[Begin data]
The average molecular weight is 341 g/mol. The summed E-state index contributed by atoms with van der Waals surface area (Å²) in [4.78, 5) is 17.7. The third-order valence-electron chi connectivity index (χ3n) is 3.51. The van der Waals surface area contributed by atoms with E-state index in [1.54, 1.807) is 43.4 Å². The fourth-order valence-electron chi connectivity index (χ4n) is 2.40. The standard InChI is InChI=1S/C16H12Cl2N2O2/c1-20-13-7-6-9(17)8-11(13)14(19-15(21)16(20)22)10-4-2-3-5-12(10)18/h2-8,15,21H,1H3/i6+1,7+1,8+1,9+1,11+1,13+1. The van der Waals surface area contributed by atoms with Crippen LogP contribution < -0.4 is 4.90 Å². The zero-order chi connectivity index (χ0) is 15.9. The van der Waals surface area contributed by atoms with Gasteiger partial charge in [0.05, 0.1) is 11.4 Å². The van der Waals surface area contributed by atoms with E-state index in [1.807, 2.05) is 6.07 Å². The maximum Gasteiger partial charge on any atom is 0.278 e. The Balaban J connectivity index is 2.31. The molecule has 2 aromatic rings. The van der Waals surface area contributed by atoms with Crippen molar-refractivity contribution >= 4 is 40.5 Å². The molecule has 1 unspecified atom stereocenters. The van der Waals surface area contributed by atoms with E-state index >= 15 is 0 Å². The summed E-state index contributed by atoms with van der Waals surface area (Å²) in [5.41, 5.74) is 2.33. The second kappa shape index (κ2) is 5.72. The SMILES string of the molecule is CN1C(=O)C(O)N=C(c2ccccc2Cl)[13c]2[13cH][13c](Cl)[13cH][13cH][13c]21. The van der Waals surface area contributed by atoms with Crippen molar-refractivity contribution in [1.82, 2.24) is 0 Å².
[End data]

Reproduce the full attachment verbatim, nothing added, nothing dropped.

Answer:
The average molecular weight is 341 g/mol. The summed E-state index contributed by atoms with van der Waals surface area (Å²) in [4.78, 5) is 17.7. The third-order valence-electron chi connectivity index (χ3n) is 3.51. The van der Waals surface area contributed by atoms with E-state index in [1.54, 1.807) is 43.4 Å². The fourth-order valence-electron chi connectivity index (χ4n) is 2.40. The standard InChI is InChI=1S/C16H12Cl2N2O2/c1-20-13-7-6-9(17)8-11(13)14(19-15(21)16(20)22)10-4-2-3-5-12(10)18/h2-8,15,21H,1H3/i6+1,7+1,8+1,9+1,11+1,13+1. The van der Waals surface area contributed by atoms with Crippen LogP contribution < -0.4 is 4.90 Å². The zero-order chi connectivity index (χ0) is 15.9. The van der Waals surface area contributed by atoms with Gasteiger partial charge in [0.05, 0.1) is 11.4 Å². The van der Waals surface area contributed by atoms with E-state index in [1.807, 2.05) is 6.07 Å². The maximum Gasteiger partial charge on any atom is 0.278 e. The Balaban J connectivity index is 2.31. The molecule has 2 aromatic rings. The van der Waals surface area contributed by atoms with Crippen molar-refractivity contribution >= 4 is 40.5 Å². The molecule has 1 unspecified atom stereocenters. The van der Waals surface area contributed by atoms with E-state index >= 15 is 0 Å². The summed E-state index contributed by atoms with van der Waals surface area (Å²) in [5.41, 5.74) is 2.33. The second kappa shape index (κ2) is 5.72. The SMILES string of the molecule is CN1C(=O)C(O)N=C(c2ccccc2Cl)[13c]2[13cH][13c](Cl)[13cH][13cH][13c]21. The van der Waals surface area contributed by atoms with Crippen molar-refractivity contribution in [1.82, 2.24) is 0 Å².